My COVID Vaccine Experience, Part 1
Last updated: January 2023
After quarantining for 9 months, I was excited when immunocompromised people were scheduled to receive the COVID-19 vaccine in my state. As a lupus patient on immunosuppressants, I would be a high-risk patient if I contracted COVID.
I strictly quarantined and spent the better part of a year living life through my computer screen instead of in-person. As a teacher, I was responsible for trying to reach students who had become increasingly lonely and depressed after not being able to play with their friends or see their classmates. It was difficult to be cheerful for my students when I was feeling lonely myself. I hadn’t hugged any family members in months. Weekly coffee dates with friends had come to a sudden stop. I picked up my groceries curbside and shopped online without speaking to another person. I couldn’t even get a haircut; once a pixie cut, my hair now fell past my shoulders in a tangle of split ends.
COVID vaccine and lupus
I had originally planned to wait to get the vaccine. I wanted to make sure COVID vaccines were tested thoroughly and not rushed through development before I signed up for one. I wanted to know for certain that what I was putting into my body was safe. However, after reading the CDC website and learning about the rigorous approval process for the vaccine, I decided to register as soon as possible. But I would soon discover that the registration process was not as easy as I had thought it would be.
The first thing I did once I learned I was eligible was call my General Practitioner.
“We don’t have any information on that,” the nurse told me. Then she read aloud the list of conditions a person must have to be in the first vaccine group. Although I am severely immunocompromised, lupus was not listed specifically. “Wait, are you even eligible?” she asked.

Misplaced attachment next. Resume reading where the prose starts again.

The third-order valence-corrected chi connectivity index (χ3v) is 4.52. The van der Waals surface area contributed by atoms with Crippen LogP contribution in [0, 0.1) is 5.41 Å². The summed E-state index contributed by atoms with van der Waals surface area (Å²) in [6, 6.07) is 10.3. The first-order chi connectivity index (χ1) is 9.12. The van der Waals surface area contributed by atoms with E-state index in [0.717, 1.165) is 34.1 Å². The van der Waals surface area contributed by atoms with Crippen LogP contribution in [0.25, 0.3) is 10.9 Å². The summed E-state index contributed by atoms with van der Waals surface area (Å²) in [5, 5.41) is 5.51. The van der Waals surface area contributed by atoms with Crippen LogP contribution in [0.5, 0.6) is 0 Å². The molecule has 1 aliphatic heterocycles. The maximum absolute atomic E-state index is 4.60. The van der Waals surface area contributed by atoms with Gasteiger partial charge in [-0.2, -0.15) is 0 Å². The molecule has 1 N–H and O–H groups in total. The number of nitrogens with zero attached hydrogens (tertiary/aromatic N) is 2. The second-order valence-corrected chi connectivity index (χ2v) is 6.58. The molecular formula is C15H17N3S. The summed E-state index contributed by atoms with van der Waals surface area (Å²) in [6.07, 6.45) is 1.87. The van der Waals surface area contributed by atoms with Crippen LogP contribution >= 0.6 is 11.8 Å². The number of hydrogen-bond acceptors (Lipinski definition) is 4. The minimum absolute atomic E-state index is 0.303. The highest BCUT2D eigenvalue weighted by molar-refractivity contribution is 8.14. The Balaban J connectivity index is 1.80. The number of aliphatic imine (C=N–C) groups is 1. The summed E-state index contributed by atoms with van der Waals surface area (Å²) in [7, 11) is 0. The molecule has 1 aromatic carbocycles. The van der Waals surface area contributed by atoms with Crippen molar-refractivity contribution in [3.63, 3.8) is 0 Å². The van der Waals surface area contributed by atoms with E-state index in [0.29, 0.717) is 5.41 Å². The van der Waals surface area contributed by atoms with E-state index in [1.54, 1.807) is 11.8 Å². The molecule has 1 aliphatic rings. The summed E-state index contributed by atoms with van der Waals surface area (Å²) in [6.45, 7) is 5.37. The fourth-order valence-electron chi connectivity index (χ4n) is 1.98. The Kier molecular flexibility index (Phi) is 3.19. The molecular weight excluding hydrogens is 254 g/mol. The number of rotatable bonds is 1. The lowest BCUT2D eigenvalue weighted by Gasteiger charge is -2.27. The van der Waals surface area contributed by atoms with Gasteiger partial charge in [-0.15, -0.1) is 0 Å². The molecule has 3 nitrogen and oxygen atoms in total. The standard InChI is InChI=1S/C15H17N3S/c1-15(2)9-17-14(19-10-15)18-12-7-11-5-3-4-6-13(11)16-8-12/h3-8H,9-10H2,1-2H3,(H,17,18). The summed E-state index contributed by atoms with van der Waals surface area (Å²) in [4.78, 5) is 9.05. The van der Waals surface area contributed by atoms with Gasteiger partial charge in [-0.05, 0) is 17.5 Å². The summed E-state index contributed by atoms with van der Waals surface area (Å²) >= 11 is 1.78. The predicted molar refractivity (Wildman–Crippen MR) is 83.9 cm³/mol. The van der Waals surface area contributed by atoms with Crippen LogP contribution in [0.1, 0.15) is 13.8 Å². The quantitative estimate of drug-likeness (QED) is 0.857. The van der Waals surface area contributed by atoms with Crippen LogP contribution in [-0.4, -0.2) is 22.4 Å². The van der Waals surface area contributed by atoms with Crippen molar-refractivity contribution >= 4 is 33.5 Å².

The nurse’s words hurt. She clearly hadn’t read the entire page of guidelines or looked at my medical file. As a lupus patient, I’ve often dealt with doctors or nurses who didn’t take my disease seriously when I most needed help. The nurse’s reaction triggered memories of the many times I’ve faced doctors of nurses who minimized my pain. Since my GP wasn’t able to help me, I did what any Millennial would in times of need: I opened my laptop.
Searching for a vaccine appointment
I Googled the vaccine and my zip code. My county officials had created a page on the county website listing vaccine providers as well as a log of the number of doses delivered to each. But I soon found that most links crashed due to web traffic as soon as I clicked on them. The entire county seemed to be scrambling for doses of the vaccine. All the pharmacies I called had booked all their spots or claimed to have never received any shipments of the vaccine. I tried calling various local hospitals, but most would only administer the vaccine if I had seen a doctor affiliated with their hospital in the past year. I signed up for every waiting list I came across. In the month of January, I spent around 10 hours trying to register for the COVID vaccine with no success.
My first COVID vaccine dose
By February, I had given up on obtaining a vaccine. Every time a seemingly healthy friend posted a picture of their vaccine card, I felt a pang of envy. Then one day during the last week of February, I received a text on my phone from a waiting list I’d long since given up on. I followed the link and scheduled my first dose for the next day.
As I walked into the hospital to receive my first dose, the familiar nervousness of being in public places during a pandemic enveloped me. “It won’t be like this for much longer,” I reminded myself.
I hardly felt a tiny pinch as the needle slipped into my arm. I have difficult veins, and blood tests often require the phlebotomist or nurse to stick me several times. I was surprised that the first dose of the vaccine was so painless. My upper arm would be sore at the injection site for 3 days, but I had no other adverse symptoms.
After I received my first dose, I sat in a waiting room monitored by a nurse for 10 minutes. I tucked the vaccine card with the scheduled date of my second dose into my wallet. As I walked out of the hospital and to my car, my whole body seemed lighter. I felt hopeful about the coming year for the first time since last March.
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